Chinese medical staff request international medical assistance in fighting against COVID-19

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Chinese medical staff request international medical assistance in fighting against COVID-19  (2020) 
by Yingchun Zeng and Yan Zhen

Correspondence

Lancet Glob Health 2020

Published Online

February 24, 2020

https://doi.org/10.1016/S2214-109X(20)30065.6

Chinese medical staff request international medical assistance in fighting against COVID-19

On Jan 24, 2020, we came to Wuhan, China, to support the local nurses in their fight against the COVID-19 infection. We entered the Wuhan isolation ward as the first batch of medical aid workers from Guangdong Province, China. The daily work we are doing is mainly focused on provision of oxygen, electrocardio­gram (ECG) monitoring, tube care, airway management, ventilator de­bugging, central venous intubation, haemodialysis care, and basic nursing care such as disposal and disinfection.

The conditions and environment here in Wuhan are more difficult and extreme than we could ever have imagined. There is a severe shortage of protective equipment, such as N95 respirators, face shields, goggles, gowns, and gloves. The goggles are made of plastic that must be repeatedly cleaned and sterilised in the ward, making them difficult to see through. Due to the need for frequent hand washing, several of our colleagues’ hands are covered in painful rashes. As a result of wearing an N95 respirator for extended periods of time and layers of protective equipment, some nurses now have pressure ulcers on their ears and forehead. When wearing a mask to speak with patients, our voices are muted, so we have to speak very loudly. Wearing four layers of gloves is abnormally clumsy and does not work—we can’t even open the packaging bags for medical devices, so giving patients injections is a huge challenge. In order to save energy and the time it takes to put on and take off protective clothing, we avoid eating and drinking for 2 hours before entering the isolation ward. Often, nurses’ mouths are covered in blisters. Some nurses have fainted due to hypoglycaemia and hypoxia.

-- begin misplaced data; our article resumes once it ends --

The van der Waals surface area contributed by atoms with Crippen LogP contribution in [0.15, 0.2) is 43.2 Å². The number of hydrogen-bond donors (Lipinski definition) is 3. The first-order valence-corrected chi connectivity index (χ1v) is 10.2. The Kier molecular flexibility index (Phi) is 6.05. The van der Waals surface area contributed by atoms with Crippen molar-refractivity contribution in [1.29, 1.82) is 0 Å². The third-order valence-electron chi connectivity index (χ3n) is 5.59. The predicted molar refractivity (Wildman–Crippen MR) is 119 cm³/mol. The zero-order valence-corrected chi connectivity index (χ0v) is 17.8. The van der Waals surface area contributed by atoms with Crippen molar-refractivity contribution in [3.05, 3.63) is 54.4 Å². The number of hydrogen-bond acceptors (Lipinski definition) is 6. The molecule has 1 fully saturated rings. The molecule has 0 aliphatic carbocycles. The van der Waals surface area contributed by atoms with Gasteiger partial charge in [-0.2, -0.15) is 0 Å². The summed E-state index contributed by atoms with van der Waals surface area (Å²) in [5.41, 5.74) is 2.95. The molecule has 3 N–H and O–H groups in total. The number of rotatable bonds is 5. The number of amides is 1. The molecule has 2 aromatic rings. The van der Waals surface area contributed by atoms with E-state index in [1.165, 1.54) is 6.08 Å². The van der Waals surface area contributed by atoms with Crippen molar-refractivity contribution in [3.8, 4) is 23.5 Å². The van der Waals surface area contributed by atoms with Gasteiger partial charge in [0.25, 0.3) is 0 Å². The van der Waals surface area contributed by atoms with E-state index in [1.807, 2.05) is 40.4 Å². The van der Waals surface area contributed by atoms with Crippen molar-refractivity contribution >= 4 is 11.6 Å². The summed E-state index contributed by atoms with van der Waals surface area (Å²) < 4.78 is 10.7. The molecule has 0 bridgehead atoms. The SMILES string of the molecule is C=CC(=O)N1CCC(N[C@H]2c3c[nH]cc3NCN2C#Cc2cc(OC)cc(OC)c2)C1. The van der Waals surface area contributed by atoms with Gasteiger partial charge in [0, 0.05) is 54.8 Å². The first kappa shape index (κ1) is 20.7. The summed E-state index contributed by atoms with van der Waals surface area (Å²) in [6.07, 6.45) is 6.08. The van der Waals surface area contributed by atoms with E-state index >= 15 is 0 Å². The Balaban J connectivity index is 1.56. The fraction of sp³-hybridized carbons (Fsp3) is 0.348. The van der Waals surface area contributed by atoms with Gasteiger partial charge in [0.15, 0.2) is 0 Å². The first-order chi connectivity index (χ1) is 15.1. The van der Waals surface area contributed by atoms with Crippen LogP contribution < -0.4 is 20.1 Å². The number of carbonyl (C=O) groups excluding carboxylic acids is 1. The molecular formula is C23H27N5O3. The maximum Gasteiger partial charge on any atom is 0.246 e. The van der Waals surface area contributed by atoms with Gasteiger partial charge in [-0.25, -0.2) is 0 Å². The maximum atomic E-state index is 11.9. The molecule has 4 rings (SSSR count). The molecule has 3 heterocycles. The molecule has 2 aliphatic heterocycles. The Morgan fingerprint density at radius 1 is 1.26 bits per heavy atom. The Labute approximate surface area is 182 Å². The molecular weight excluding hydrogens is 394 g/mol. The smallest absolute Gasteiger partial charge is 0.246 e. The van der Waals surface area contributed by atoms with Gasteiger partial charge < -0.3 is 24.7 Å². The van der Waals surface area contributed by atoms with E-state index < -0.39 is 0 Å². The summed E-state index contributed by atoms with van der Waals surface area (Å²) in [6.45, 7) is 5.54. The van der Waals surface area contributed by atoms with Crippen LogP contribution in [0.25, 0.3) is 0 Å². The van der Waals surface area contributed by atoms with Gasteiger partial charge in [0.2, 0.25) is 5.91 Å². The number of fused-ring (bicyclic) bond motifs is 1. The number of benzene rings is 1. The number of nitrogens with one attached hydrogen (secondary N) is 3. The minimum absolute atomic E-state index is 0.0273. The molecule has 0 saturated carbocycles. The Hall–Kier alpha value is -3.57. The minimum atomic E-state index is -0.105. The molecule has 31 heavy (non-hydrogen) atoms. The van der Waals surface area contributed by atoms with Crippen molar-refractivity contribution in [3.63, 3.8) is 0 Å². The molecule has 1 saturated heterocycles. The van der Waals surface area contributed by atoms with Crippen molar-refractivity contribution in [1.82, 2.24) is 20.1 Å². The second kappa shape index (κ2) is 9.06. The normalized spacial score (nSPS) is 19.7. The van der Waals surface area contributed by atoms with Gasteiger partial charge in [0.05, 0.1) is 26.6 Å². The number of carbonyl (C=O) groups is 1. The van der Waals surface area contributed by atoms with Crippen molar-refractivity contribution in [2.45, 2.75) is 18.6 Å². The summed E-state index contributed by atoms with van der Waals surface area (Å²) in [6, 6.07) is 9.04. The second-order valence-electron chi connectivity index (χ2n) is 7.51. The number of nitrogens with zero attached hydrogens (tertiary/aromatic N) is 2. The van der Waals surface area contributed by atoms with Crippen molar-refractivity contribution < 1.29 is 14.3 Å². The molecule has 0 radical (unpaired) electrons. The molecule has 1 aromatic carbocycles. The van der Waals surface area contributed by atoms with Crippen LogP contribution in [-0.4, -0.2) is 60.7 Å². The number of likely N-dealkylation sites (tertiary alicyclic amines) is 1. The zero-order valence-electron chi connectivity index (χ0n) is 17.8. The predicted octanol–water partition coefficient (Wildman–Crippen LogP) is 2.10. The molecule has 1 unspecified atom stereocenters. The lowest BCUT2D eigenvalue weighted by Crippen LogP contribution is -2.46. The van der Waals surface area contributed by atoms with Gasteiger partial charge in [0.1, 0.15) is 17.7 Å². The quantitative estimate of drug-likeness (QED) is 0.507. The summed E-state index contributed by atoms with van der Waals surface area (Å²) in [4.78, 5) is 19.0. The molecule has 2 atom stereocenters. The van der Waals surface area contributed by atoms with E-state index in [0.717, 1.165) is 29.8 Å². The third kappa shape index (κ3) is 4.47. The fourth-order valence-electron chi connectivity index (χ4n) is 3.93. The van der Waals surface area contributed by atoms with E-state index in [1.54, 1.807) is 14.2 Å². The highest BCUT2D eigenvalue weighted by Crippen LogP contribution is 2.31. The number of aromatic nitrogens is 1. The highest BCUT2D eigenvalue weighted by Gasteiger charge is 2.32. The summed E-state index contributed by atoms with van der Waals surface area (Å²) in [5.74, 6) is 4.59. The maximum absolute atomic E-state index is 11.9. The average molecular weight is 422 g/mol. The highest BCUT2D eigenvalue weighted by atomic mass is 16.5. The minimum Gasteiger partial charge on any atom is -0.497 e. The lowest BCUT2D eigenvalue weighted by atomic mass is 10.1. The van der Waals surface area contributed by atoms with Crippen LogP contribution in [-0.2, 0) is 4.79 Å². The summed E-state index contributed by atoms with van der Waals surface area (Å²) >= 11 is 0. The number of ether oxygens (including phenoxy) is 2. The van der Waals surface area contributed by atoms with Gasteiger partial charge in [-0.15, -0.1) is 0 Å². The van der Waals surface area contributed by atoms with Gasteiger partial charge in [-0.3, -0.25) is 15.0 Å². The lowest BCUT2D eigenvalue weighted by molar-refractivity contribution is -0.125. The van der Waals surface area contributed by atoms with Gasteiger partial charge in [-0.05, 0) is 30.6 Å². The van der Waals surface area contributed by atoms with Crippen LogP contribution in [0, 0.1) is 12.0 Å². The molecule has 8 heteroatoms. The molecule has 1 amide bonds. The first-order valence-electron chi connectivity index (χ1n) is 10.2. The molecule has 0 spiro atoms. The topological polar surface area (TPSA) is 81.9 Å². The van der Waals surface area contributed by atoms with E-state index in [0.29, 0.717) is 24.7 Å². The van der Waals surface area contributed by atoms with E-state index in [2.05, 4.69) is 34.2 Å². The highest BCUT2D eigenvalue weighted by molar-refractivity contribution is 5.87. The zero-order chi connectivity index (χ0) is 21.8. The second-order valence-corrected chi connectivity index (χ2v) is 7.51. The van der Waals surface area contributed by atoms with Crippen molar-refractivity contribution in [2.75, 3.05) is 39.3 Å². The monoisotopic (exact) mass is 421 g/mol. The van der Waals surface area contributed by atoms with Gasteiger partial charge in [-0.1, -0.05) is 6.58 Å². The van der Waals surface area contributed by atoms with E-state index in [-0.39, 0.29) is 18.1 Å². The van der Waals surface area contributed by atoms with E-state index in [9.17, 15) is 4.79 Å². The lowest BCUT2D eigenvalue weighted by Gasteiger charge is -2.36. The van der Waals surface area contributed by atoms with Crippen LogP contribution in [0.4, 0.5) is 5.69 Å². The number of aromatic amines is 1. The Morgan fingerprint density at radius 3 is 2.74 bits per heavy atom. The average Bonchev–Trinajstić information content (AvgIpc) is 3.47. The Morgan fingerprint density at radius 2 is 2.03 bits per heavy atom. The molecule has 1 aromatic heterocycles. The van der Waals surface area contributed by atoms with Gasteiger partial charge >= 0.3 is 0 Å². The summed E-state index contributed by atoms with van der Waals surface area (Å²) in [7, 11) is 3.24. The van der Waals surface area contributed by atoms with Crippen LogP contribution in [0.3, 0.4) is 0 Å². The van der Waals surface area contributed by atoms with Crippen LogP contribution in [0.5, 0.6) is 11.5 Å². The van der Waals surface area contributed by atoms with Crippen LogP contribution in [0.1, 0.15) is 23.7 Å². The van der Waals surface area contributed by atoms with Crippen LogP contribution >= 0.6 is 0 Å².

In addition to the physical exhaustion, we are also suffering psychologically. While we are professional nurses, we are also human. Like everyone else, we feel helplessness, anxiety, and fear. Experienced nurses occasionally find the time to comfort colleagues and try to relieve our anxiety. But even experienced nurses may also cry, possibly because we do not know how long we need to stay here and we are the highest-risk group for COVID-19 infection. So far 1716 Chinese staff have been infected with COVID-19 and nine of them have unfortunately passed away. Due to an extreme shortage of health-care professionals in Wuhan, 14,000 nurses from across China have voluntarily come to Wuhan to support local medical health-care professionals. But we need much more help. We are asking nurses and medical staff from countries around the world to come to China now, to help us in this battle.

We hope the COVID-19 epidemic will end soon, and that people worldwide will remain in good health.

We declare no competing interests.

Copyright © 2020 The Author(s). Published by Elsevier Ltd. This is an Open Access article under the CC BY 4.0 license.

Yingchun Zeng, Yan Zhen
596830447 at qq.com

Department of Nursing, Third Affiliated Hospital of Guangzhou Medical Hospital, Guangzhou 510150, China (YiZ); Department of Traditional Chinese Medicine, Sun Yet-sen Memorial Hospital, Sun Yet-sen University, Guangzhou, CHina (YaZ).

This work is released under the Creative Commons Attribution 4.0 International license, which allows free use, distribution, and creation of derivatives, so long as the license is unchanged and clearly noted, and the original author is attributed.